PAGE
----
Acta Phys. -Chim. Sin. ›› 2013, Vol. 29 ›› Issue (05): 1041-1047.doi: 10.3866/PKU.WHXB201302225

• CATALYSIS AND SURFACE SCIENCE • Previous Articles     Next Articles

Carbon Nanofibers-Supported Ni Catalyst for Hydrogen Production from Bio-Oil through Low-Temperature Reforming

XU Yong, JIANG Pei-Wen, LI Quan-Xin   

  1. Department of Chemical Physics, Anhui Key Laboratory of Biomass Clean Energy, University of Science & Technology of China, Hefei 230026, P. R. China
  • Received:2012-12-21 Revised:2013-02-20 Published:2013-04-24
  • Supported by:

    The project was supported by the National Natural Science Foundation of China (51161140331) and National Key Basic Research Program of China (973) (2013CB228105).


Hydrogen is a clean energy with high heat value that has been widely used in industry. Previous studies indicate that biomass can be converted in to gaseous fuels (hydrogen), liquid fuels and other chemicals. Biomass is the only renewable carbon resource and has attracted increasing attention because of the increasing price of oil and its environmental friendliness. To decrease energy consumption and minimize cost, it is very important to develop a process to produce hydrogen from bio-oil by low temperature steam reforming over non-noble metal catalysts. This work reports a carbon nanofiberssupported Ni (Ni/CNFs) catalyst prepared by the homogeneous impregnation method. The Ni/CNFs catalyst was successfully used to produce hydrogen via low-temperature (350-550℃) steam reforming of bio-oil. The effects of temperature and water steam/carbon molar ratio (nS/nC) on the reforming of bio-oil were investigated. The highest carbon conversion and H2 yield over the 22% Ni/CNFs catalyst reached about 94.7% and 92.1%, respectively, at a reforming temperature of 550℃. The Ni/CNFs catalyst containing a uniform Ni distribution exhibited a much higher activity in low-temperature reforming of bio-oil at 350-450℃ than the usual Ni/Al2O3 catalyst. Reaction conditions were investigated and catalysts were characterized to reveal the relationship between catalyst structure and performance for hydrogen production from bio-oil.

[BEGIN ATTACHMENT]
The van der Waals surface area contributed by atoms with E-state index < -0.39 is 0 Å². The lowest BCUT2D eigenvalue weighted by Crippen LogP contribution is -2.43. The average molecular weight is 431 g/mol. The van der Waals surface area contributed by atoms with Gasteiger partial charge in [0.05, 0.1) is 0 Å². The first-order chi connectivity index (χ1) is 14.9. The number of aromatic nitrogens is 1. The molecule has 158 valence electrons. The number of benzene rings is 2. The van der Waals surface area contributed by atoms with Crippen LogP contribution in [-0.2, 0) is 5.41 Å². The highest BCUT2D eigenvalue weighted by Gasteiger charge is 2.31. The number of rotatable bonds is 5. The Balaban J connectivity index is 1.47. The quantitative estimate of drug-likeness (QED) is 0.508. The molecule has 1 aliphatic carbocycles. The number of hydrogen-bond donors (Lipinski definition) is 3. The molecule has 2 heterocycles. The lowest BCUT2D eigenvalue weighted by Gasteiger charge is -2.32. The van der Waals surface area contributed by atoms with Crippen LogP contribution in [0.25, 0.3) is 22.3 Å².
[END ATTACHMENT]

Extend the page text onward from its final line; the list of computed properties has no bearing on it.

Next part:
Key words: Hydrogen, Bio-oil, Low temperature, Steam reforming, Carbon nanofibers-supported Ni catalyst


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